The Houston Astros fired Brandon Taubman, the baseball team's assistant general manager, on Oct. 24, 2019, after Taubman made improper comments toward female reporters about a team member accused of domestic violence.
On Oct. 19, during celebrations in the Astros clubhouse following the team's victory over the New York Yankees to win the American League pennant, Taubman yelled “Thank God we got Osuna! I’m so f------ glad we got Osuna!” directing his comments at three female reporters nearby, one of whom was wearing a purple rubber domestic violence-awareness bracelet.
Pitcher Roberto Osuna was a Toronto Blue Jay when he was suspended without pay for 75 games during the 2018 season for violating Major League Baseball's domestic violence policy. Osuna had been accused of assaulting the mother of his three-year-old child. The Astros hired Osuna near the end of that suspension despite having a "zero tolerance policy" against domestic violence, drawing widespread criticism.
Sports Illustrated's Stephanie Apstein, one of the reporters at whom Taubman directed his remarks, published a story on Oct. 21 describing Taubman's outburst and putting it in broader context.
"The outburst was offensive and frightening enough that another Houston staffer apologized. The Astros declined to comment. They also declined to make Taubman available for an interview," she wrote. "Taubman's timing was odd," Apstein continued, as Osuna had not performed well that evening. "He had been, by Baseball Reference’s calculations and any intelligent observer’s assessment, the least valuable Astro that night. So why would Taubman choose that moment, to taunt that demographic? It’s not hard to figure out."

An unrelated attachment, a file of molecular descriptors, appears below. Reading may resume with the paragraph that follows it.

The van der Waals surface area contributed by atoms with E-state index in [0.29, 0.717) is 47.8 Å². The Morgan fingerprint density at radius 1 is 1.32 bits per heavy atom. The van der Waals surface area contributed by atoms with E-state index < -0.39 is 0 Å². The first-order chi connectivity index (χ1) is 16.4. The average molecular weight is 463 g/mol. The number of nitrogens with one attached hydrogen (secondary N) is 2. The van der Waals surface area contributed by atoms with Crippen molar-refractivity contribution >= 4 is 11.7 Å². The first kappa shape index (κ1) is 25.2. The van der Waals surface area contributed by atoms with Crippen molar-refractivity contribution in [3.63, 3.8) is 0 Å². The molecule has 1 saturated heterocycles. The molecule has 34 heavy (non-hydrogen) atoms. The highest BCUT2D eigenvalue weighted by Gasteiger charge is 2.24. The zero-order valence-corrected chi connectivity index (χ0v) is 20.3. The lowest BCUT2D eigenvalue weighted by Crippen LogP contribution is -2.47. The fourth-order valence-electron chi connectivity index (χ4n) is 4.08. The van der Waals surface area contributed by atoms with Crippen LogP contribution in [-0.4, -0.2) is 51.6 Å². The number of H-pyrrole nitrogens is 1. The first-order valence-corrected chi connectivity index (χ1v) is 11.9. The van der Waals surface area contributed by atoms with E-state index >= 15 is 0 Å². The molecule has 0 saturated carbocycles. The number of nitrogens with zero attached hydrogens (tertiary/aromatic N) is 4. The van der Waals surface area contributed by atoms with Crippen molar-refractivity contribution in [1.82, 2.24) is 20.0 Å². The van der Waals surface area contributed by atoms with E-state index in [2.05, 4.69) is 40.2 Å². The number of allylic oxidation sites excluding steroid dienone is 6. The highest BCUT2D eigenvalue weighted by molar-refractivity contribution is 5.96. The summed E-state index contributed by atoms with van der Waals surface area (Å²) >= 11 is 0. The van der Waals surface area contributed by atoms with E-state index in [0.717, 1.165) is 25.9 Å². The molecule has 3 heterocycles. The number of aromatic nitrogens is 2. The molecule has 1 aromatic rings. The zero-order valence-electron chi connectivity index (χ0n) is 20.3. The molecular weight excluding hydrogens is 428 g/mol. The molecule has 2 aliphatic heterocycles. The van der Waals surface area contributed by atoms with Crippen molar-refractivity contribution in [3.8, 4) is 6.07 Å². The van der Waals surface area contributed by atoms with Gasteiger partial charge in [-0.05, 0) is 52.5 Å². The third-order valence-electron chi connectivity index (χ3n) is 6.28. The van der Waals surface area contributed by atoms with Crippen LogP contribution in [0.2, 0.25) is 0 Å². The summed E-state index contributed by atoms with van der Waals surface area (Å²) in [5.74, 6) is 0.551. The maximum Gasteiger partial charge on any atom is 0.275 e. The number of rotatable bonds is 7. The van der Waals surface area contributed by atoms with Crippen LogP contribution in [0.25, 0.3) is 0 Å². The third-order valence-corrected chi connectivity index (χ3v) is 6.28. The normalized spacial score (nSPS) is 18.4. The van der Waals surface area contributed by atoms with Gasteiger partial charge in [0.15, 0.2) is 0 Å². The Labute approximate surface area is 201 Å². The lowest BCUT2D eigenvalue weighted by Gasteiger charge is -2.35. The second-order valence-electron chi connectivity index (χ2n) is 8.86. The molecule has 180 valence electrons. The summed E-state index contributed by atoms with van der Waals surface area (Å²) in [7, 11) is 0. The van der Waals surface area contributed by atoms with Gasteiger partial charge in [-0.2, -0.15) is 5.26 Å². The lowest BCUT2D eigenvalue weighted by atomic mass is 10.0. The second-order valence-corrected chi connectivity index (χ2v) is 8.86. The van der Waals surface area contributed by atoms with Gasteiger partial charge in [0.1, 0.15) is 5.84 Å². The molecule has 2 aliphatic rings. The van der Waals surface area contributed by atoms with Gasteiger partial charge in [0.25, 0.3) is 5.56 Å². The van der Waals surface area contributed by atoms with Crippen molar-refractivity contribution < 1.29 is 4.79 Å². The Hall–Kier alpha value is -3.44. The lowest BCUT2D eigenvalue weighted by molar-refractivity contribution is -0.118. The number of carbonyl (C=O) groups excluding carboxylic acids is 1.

But for his arrest for domestic violence, Osuna would likely have never become an Astro, Apstein continued. "Osuna was one of the best closers in the game, and his infraction made him, in the mind of the Astros’ front office, a distressed asset. They traded for him, and in terms of traditional organizational capital, the price was low: the Astros gave up their own struggling closer and two middling pitching prospects for him," she wrote. "But the price was low for a reason: Many teams didn’t want to deal with the public backlash for acquiring Osuna."
The Houston Chronicle reported that Taubman’s comments were directed at one particular female reporter. “In casual conversations at the end of the 2018 season, Taubman complained about the reporter to multiple people,” the Chronicle reported, without naming the individual in question.
After Apstein's story was published, the Astros put out a statement accusing the reporter of fabrication: "The story posted by Sports Illustrated is misleading and completely irresponsible," the statement began, attributing Taubman's comments to "the game situation that had just occurred and nothing else -- they were also not directed toward any specific reporters. We are extremely disappointed in Sports Illustrated's attempts to fabricate a story where one does not exist."
Sports Illustrated came to Apstein's defense in a statement the next day: "Sports Illustrated unequivocally stands behind Apstein, her reporting and the story, which was subsequently corroborated by several other media members present at the scene. Any implication that SI or any of its journalists would ‘fabricate’ a story in its detail or intent is both disappointing and completely inexcusable."
Two days later, on Oct. 24, the Astros fired Taubman and tweeted out a mea culpa:
Team owner Jim Crane on Oct. 26 sent a short letter to Apstein admitting fault, writing, "We were wrong and I am sorry that we initially questioned your professionalism."